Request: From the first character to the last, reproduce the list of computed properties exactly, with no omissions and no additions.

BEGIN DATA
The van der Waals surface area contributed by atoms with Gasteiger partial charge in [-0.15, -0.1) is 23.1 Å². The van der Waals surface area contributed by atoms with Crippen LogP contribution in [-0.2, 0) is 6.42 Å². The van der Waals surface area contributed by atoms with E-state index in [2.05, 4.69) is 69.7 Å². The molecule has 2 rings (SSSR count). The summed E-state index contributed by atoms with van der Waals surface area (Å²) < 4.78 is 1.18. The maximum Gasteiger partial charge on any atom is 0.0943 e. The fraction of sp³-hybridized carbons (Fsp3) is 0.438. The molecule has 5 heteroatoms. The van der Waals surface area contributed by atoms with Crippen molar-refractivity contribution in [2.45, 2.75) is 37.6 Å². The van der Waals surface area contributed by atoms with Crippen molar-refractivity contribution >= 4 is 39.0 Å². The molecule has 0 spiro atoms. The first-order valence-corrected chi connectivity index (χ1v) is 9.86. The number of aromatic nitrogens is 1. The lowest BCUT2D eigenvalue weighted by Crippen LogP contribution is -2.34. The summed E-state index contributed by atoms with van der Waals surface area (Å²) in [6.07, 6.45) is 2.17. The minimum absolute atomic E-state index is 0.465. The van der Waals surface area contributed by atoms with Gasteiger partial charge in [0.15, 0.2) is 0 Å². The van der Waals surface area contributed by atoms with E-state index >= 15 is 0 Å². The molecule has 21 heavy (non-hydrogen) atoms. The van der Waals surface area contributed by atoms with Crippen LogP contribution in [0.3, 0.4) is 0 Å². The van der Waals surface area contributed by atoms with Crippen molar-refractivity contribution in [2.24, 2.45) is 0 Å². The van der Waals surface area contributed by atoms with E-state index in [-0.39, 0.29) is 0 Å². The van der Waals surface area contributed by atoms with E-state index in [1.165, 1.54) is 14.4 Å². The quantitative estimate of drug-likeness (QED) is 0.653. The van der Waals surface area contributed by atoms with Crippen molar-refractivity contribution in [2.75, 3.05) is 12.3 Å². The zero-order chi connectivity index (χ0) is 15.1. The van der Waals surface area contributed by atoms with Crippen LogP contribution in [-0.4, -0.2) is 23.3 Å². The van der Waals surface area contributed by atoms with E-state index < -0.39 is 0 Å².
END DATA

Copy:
The van der Waals surface area contributed by atoms with Gasteiger partial charge in [-0.15, -0.1) is 23.1 Å². The van der Waals surface area contributed by atoms with Crippen LogP contribution in [-0.2, 0) is 6.42 Å². The van der Waals surface area contributed by atoms with E-state index in [2.05, 4.69) is 69.7 Å². The molecule has 2 rings (SSSR count). The summed E-state index contributed by atoms with van der Waals surface area (Å²) < 4.78 is 1.18. The maximum Gasteiger partial charge on any atom is 0.0943 e. The fraction of sp³-hybridized carbons (Fsp3) is 0.438. The molecule has 5 heteroatoms. The van der Waals surface area contributed by atoms with Crippen molar-refractivity contribution in [2.45, 2.75) is 37.6 Å². The van der Waals surface area contributed by atoms with Crippen molar-refractivity contribution >= 4 is 39.0 Å². The molecule has 0 spiro atoms. The first-order valence-corrected chi connectivity index (χ1v) is 9.86. The number of aromatic nitrogens is 1. The lowest BCUT2D eigenvalue weighted by Crippen LogP contribution is -2.34. The summed E-state index contributed by atoms with van der Waals surface area (Å²) in [6.07, 6.45) is 2.17. The minimum absolute atomic E-state index is 0.465. The van der Waals surface area contributed by atoms with Gasteiger partial charge in [0.15, 0.2) is 0 Å². The van der Waals surface area contributed by atoms with E-state index >= 15 is 0 Å². The molecule has 21 heavy (non-hydrogen) atoms. The van der Waals surface area contributed by atoms with Crippen LogP contribution in [0.3, 0.4) is 0 Å². The van der Waals surface area contributed by atoms with Crippen molar-refractivity contribution in [2.24, 2.45) is 0 Å². The van der Waals surface area contributed by atoms with E-state index in [-0.39, 0.29) is 0 Å². The van der Waals surface area contributed by atoms with E-state index in [1.165, 1.54) is 14.4 Å². The quantitative estimate of drug-likeness (QED) is 0.653. The van der Waals surface area contributed by atoms with Crippen molar-refractivity contribution in [2.75, 3.05) is 12.3 Å². The zero-order chi connectivity index (χ0) is 15.1. The van der Waals surface area contributed by atoms with Crippen LogP contribution in [-0.4, -0.2) is 23.3 Å². The van der Waals surface area contributed by atoms with E-state index < -0.39 is 0 Å².